"On Tuesday I am going to eat chicken."
Translation:Mardi je vais manger du poulet.
It's just how you use the days of the week in French. If we talk about the month or the year in the other hand, we use "en" ("en 2013" or "en juin").
Note that when you explain day by day what you do usually during the week, you can use "le" before the day.
- "Le mardi je vais chez le coiffeur, le mercredi je fais des courses...etc"
I also entered this and was told it was wrong. I thought the more standard word order placed the time after the direct object.
Because, as I said, we're not enumerating what we're doing during the week here.
How can you tell that when you have one short sentence out of context? It could be part of a discourse about how we are going to spend the week.
Well, because of the way it's written. "je vais manger du poulet" is not a habit ("aller" + infinitive form always refers to an action we're about to make in a near future). A habit would be "je mange du poulet" (even though "présent simple" is not only used for habits).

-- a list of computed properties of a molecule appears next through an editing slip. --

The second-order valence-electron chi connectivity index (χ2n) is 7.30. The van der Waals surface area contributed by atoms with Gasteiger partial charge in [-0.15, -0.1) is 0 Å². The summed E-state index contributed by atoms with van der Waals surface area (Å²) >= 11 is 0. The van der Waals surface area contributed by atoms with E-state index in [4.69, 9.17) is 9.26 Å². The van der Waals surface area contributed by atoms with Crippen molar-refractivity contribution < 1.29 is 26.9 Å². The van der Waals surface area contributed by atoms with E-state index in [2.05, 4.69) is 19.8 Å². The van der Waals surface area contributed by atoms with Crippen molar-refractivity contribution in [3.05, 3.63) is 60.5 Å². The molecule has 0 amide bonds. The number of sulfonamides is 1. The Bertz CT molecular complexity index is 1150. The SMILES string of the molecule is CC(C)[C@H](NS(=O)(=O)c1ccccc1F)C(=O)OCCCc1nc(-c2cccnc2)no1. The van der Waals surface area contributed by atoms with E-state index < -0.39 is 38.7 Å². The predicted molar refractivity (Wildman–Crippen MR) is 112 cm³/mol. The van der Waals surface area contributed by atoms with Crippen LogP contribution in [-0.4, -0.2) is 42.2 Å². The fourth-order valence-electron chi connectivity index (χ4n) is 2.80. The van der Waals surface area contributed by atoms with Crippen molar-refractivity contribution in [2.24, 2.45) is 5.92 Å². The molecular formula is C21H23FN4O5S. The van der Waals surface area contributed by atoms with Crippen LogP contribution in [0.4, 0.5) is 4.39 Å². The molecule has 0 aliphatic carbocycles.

The structure with "le" + any day of the week works only for habits or general rules.
- "Cette boulangerie est fermée le lundi." (every monday)
- "Nous allons à la piscine lundi." (this next monday)
thanks. So 'Nous allons a la piscine le lundi' would be correct and meaning 'on Mondays'?
Because the indefinite article for masculine uncountable nouns is "du", not "de". "poulet" here is considered as an uncountable object, but it can also be a countable one in other context.
i think it's because in french you can't say de le (only de la) and instead as chicken is male, it becomes du (de+le = du)